Security researchers are warning of the newest Facebook threat, something they're calling "likejacking," a Facebook-enabled clickjacking attack that tricks users into clicking links that mark the clicked site as one of your Facebook "likes." These likes then show up on your profile and, of course, in your Facebook News Feed where your friends can see the link and click it, allowing the vicious, viral cycle to continue.

According to security firm Sophos, hundreds of thousands of users have already fallen for this new "likejacking" trick thanks to the clever and tantalizing linkbait the spammers use to entice people to click their links. For example:

"LOL This girl gets OWNED after a POLICE OFFICER reads her STATUS MESSAGE."

"This man takes a picture of himself EVERYDAY for 8 YEARS!!"

"The Prom Dress That Got This Girl Suspended From School."

After clicking through on a link, victims don't get to see the promised content, but rather a blank page reading "click here to continue." This page contains the clickjacking worm (Troj/Iframe-ET) embedded via an invisible link. Click anywhere on the page and the message is posted to your profile and News Feed, allowing the worm to further its spread.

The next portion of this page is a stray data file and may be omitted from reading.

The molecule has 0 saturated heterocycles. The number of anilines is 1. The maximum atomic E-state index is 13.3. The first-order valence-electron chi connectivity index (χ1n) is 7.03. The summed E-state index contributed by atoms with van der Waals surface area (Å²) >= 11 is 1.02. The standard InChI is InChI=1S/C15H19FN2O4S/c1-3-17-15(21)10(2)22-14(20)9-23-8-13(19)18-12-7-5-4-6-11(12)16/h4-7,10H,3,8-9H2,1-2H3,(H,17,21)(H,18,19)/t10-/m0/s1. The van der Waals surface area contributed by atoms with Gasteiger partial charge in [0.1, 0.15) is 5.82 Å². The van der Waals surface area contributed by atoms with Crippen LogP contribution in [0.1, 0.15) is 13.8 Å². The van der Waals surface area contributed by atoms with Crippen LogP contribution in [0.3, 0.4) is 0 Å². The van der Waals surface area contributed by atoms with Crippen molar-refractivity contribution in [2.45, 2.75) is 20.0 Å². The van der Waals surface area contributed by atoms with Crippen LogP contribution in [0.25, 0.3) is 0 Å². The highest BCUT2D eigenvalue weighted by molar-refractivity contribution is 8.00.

This particular exploit is made possible by way of Facebook's new like button and its associated developer code. According to the like button documentation, the buttons can be customized with meta data that includes things like the title of the Web page, the name of the website and the URL of a picture for the page. By customizing these fields, spammers and hackers can easily create links that are, in fact, malicious "likes."

Told You So

The popularity of this particular attack vector is not surprising. Soon after the launch of the Facebook like button, we reported on its potential as a threat, noting how incredibly easy it is to create like buttons that link to anything on the Web - even pages you have never visited.

It was only a matter of time before spammers and hackers started exploiting this weakness for their own purposes. (Frankly, we're surprised it took this long.)

The problem has to do with the overly simple way Facebook has implemented the "like button" feature. Non-developers can plug a URL into a wizard that generates code that can be copied and pasted anywhere on the Web. Like buttons created this way or manually, via handwritten code, will function properly even if they point to a webpage that's on a different domain from the page where the button is being hosted.

Kyle Bragger, a Web entrepreneur who just launched Forrst, an online community for developers and designers, warned Facebook users of "like fraud" back in April by way of a personal blog post. To circumvent potential likejacking attempts such as these, he created a Facebook "like" bookmarklet that safely "likes" the page you're on, allowing you to feel secure that you're actually liking the real thing and not some shady linkbait. (Or likebait, if you will).

If you've been hit with this likejacking attack, the best you can do is remove the like from your profile and delete the post from your News Feed. You might want to apologize to your friends with a Facebook status update, too.